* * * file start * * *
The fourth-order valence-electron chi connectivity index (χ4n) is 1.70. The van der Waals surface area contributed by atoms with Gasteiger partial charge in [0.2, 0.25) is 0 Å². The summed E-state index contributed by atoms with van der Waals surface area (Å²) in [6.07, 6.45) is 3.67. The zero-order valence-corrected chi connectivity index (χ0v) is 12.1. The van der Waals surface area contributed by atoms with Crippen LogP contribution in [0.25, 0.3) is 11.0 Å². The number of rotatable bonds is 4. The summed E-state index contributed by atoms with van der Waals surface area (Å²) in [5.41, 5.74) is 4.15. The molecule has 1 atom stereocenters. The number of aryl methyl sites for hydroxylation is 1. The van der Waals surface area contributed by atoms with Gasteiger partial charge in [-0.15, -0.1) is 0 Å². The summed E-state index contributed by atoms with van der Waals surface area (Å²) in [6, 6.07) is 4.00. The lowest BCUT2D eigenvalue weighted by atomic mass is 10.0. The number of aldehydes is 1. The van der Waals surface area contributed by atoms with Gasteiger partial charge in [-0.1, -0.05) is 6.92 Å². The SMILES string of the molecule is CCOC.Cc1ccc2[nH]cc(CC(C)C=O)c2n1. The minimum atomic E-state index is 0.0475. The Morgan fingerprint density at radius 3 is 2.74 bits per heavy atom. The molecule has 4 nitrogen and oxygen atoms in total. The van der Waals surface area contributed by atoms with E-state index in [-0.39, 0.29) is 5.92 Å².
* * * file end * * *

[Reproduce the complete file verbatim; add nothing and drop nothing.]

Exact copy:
The fourth-order valence-electron chi connectivity index (χ4n) is 1.70. The van der Waals surface area contributed by atoms with Gasteiger partial charge in [0.2, 0.25) is 0 Å². The summed E-state index contributed by atoms with van der Waals surface area (Å²) in [6.07, 6.45) is 3.67. The zero-order valence-corrected chi connectivity index (χ0v) is 12.1. The van der Waals surface area contributed by atoms with Crippen LogP contribution in [0.25, 0.3) is 11.0 Å². The number of rotatable bonds is 4. The summed E-state index contributed by atoms with van der Waals surface area (Å²) in [5.41, 5.74) is 4.15. The molecule has 1 atom stereocenters. The number of aryl methyl sites for hydroxylation is 1. The van der Waals surface area contributed by atoms with Gasteiger partial charge in [-0.15, -0.1) is 0 Å². The summed E-state index contributed by atoms with van der Waals surface area (Å²) in [6, 6.07) is 4.00. The lowest BCUT2D eigenvalue weighted by atomic mass is 10.0. The number of aldehydes is 1. The van der Waals surface area contributed by atoms with Gasteiger partial charge in [-0.1, -0.05) is 6.92 Å². The SMILES string of the molecule is CCOC.Cc1ccc2[nH]cc(CC(C)C=O)c2n1. The minimum atomic E-state index is 0.0475. The Morgan fingerprint density at radius 3 is 2.74 bits per heavy atom. The molecule has 4 nitrogen and oxygen atoms in total. The van der Waals surface area contributed by atoms with E-state index in [-0.39, 0.29) is 5.92 Å².